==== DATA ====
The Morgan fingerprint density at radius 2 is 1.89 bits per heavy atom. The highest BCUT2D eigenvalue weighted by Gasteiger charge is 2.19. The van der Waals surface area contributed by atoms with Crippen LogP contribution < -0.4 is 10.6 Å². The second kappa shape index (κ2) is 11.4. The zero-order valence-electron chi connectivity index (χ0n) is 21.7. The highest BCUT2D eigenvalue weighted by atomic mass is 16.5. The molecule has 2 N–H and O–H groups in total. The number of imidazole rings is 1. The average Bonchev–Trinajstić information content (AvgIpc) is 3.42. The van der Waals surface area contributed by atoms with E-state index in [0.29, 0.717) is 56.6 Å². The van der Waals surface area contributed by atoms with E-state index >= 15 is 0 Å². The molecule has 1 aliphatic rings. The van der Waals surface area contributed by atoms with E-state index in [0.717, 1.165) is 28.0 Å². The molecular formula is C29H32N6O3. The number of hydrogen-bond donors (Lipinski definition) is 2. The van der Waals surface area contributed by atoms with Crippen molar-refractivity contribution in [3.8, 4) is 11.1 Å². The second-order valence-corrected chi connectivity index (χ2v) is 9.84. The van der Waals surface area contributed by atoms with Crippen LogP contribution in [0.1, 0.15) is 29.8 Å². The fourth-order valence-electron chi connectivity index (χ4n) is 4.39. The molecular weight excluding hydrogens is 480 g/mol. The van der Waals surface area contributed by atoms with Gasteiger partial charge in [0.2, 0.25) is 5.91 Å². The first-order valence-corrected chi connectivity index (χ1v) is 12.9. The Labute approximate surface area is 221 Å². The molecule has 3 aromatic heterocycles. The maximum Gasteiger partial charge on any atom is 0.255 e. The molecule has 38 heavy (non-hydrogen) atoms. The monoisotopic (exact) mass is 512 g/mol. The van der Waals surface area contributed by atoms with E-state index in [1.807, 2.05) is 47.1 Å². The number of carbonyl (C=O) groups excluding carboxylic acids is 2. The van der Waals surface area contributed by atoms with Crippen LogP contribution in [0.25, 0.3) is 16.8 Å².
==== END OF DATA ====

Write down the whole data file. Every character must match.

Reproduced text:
The Morgan fingerprint density at radius 2 is 1.89 bits per heavy atom. The highest BCUT2D eigenvalue weighted by Gasteiger charge is 2.19. The van der Waals surface area contributed by atoms with Crippen LogP contribution < -0.4 is 10.6 Å². The second kappa shape index (κ2) is 11.4. The zero-order valence-electron chi connectivity index (χ0n) is 21.7. The highest BCUT2D eigenvalue weighted by atomic mass is 16.5. The molecule has 2 N–H and O–H groups in total. The number of imidazole rings is 1. The average Bonchev–Trinajstić information content (AvgIpc) is 3.42. The van der Waals surface area contributed by atoms with E-state index in [0.29, 0.717) is 56.6 Å². The van der Waals surface area contributed by atoms with E-state index >= 15 is 0 Å². The molecule has 1 aliphatic rings. The van der Waals surface area contributed by atoms with E-state index in [0.717, 1.165) is 28.0 Å². The molecular formula is C29H32N6O3. The number of hydrogen-bond donors (Lipinski definition) is 2. The van der Waals surface area contributed by atoms with Crippen molar-refractivity contribution in [3.8, 4) is 11.1 Å². The second-order valence-corrected chi connectivity index (χ2v) is 9.84. The van der Waals surface area contributed by atoms with Crippen LogP contribution in [0.1, 0.15) is 29.8 Å². The fourth-order valence-electron chi connectivity index (χ4n) is 4.39. The molecular weight excluding hydrogens is 480 g/mol. The van der Waals surface area contributed by atoms with Gasteiger partial charge in [0.2, 0.25) is 5.91 Å². The first-order valence-corrected chi connectivity index (χ1v) is 12.9. The Labute approximate surface area is 221 Å². The molecule has 3 aromatic heterocycles. The maximum Gasteiger partial charge on any atom is 0.255 e. The molecule has 38 heavy (non-hydrogen) atoms. The monoisotopic (exact) mass is 512 g/mol. The van der Waals surface area contributed by atoms with E-state index in [1.807, 2.05) is 47.1 Å². The number of carbonyl (C=O) groups excluding carboxylic acids is 2. The van der Waals surface area contributed by atoms with Crippen LogP contribution in [0.25, 0.3) is 16.8 Å².